According to the method for prior art 1, since the deposition rate of the low electric resistance metal 5B is small and the glass substrate 1 is not heated, the Group 2 metal 5A does not diffuse very much, thus having an influence of the deterioration due to oxidation of Ca, Mg, or the like. In the case of using, for example, Ca as the Group 2 metal 5A and using, for example, Al as the low electric resistance metal 5B, the organic EL device 10A of the prior art 1 obtained after final sealing started to emit light at a voltage of around 5 V and exhibited a maximum brightness of about 20000 cd/m2, a luminous efficiency of about 20 cd/A, and a half brightness life of about 1000 hours. Accordingly, comparing the organic EL device 10A of the prior art 1 with the organic EL device 10C produced by the present invention, in which Cs is diffused into the low electric resistance metal 5B and the organic layer 4, the turn-on voltage of the prior art 1 was higher than that in the case of present invention by about 1 to 2 V, and the maximum brightness thereof is lower than that in the case of present invention by about 20000 to 30000 cd/M2. Moreover, the luminous efficiency of the prior art 1 was lower than that in the case of the present invention by about 8 to 11 cd/A, and the half brightness life thereof dramatically dropped to about 1/12 to 1/10.

Next, also in the case of the organic EL device 10B of the prior art 2 shown in FIG. 2, in order to form a film of the cathode 5 by resistance heated vacuum evaporation, the ITO substrate 1, 2 with the hole transport layer 3 and the light-emitting layer 4 formed thereon is placed at a predetermined position inside a vacuum evaporator (not shown), and a Group 2 metal evaporation source or an alkali metal evaporation source, and a low electric resistance metal evaporation source are attached. The Group 2 metal evaporation source contains the Group 2 metal 5A such as Ca or Mg. The alkali metal evaporation source contains an alkali metal 5C such as Li or Cs. The low electric resistance metal evaporation source contains the low electric resistance metal 5B such as Al or Ag. The vacuum evaporator is evacuated at a degree of vacuum of not more than 10-4 Pa. For these Group 2 metal and low electric resistance metal evaporation sources, the Group 2 metal 5A and the low electric resistance metal 5B, respectively, simply need to be melted in advance in the crucibles 11 shown in FIG. 5 or the boats 14 shown in FIG. 6. For the alkali metal evaporation source for Cs or the like, the alkali metal dispenser 16 shown in FIG. 7 is simply used.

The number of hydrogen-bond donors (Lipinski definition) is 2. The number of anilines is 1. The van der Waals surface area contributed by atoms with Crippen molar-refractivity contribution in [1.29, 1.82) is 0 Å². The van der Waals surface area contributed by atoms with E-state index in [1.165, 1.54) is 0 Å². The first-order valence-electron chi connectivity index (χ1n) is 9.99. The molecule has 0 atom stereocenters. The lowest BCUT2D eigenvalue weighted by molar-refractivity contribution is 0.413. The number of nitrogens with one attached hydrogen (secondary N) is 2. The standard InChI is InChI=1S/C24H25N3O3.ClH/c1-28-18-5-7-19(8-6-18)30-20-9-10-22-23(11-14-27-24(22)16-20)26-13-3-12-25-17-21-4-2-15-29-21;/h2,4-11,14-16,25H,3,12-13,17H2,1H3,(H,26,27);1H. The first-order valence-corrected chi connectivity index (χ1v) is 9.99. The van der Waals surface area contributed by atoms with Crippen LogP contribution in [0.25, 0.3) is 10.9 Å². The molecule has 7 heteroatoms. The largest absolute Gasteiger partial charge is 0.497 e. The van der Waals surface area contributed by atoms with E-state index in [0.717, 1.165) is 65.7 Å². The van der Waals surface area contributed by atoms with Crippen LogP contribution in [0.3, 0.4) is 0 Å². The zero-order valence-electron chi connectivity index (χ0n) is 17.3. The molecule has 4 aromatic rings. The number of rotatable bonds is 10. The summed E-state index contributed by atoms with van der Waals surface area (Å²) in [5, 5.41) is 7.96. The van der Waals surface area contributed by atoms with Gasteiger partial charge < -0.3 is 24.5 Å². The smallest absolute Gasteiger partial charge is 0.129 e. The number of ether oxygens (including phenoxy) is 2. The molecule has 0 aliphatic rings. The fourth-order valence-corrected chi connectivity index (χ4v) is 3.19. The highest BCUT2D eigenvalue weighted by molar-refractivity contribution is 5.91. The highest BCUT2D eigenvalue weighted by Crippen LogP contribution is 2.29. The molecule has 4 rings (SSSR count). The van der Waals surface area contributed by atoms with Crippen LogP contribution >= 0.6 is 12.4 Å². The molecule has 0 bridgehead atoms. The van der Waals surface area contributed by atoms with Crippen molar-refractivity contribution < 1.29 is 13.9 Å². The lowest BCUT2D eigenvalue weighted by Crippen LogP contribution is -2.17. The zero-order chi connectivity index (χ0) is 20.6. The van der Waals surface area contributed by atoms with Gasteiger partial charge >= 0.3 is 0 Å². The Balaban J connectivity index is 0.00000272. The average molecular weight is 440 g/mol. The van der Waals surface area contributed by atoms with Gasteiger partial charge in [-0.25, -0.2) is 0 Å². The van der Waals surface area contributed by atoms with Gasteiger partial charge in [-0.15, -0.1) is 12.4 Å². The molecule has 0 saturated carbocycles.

Herein, after simultaneously energizing the Group 2 metal or alkali metal evaporation source and the low electric resistance metal evaporation source, the Group 2 metal 5A or alkali metal 5C and the low electric resistance metal 5B were deposited at a deposition rate ranging from 0.5 to 2.0 nm/sec, which is being monitored by a film thickness sensor (not shown), while a predetermined ratio of 1/9 to 9/1 is maintained. During the evaporation, the amounts of the remaining evaporation materials and the ratio thereof were always changing. Accordingly, the amounts of current to be applied to the respective evaporation sources had to be changed according to the remaining amounts and the ratio thereof to control the deposition rate at constant, and therefore the operation thereof was difficult.

The ratio of materials differs depending on the materials, and for example, the ratio of Cs to Ag was preferably 1/1. Last of all, sealing was performed.

The organic EL device 10B of the prior art 2 which used, for example, Cs and Ag started to emit light at a voltage of around 3V and exhibited a maximum brightness of about 50000 cd/m2 and a luminous efficiency of 31 cd/A. The half brightness life thereof was about 10000 hours.

Since Cs and Ag, for example, are co-evaporated, the organic EL device 10B of the prior art 2 can provide the capability substantially equivalent to that of the organic device 10C produced by the first embodiment. However, it was found that the co-evaporation of two kinds of metals, e.g. Cs and Ag, was very difficult while the metals were controlled to keep the constant ratio therebetween, this had an adverse effect on yield, and the productivity of the device could not be increased.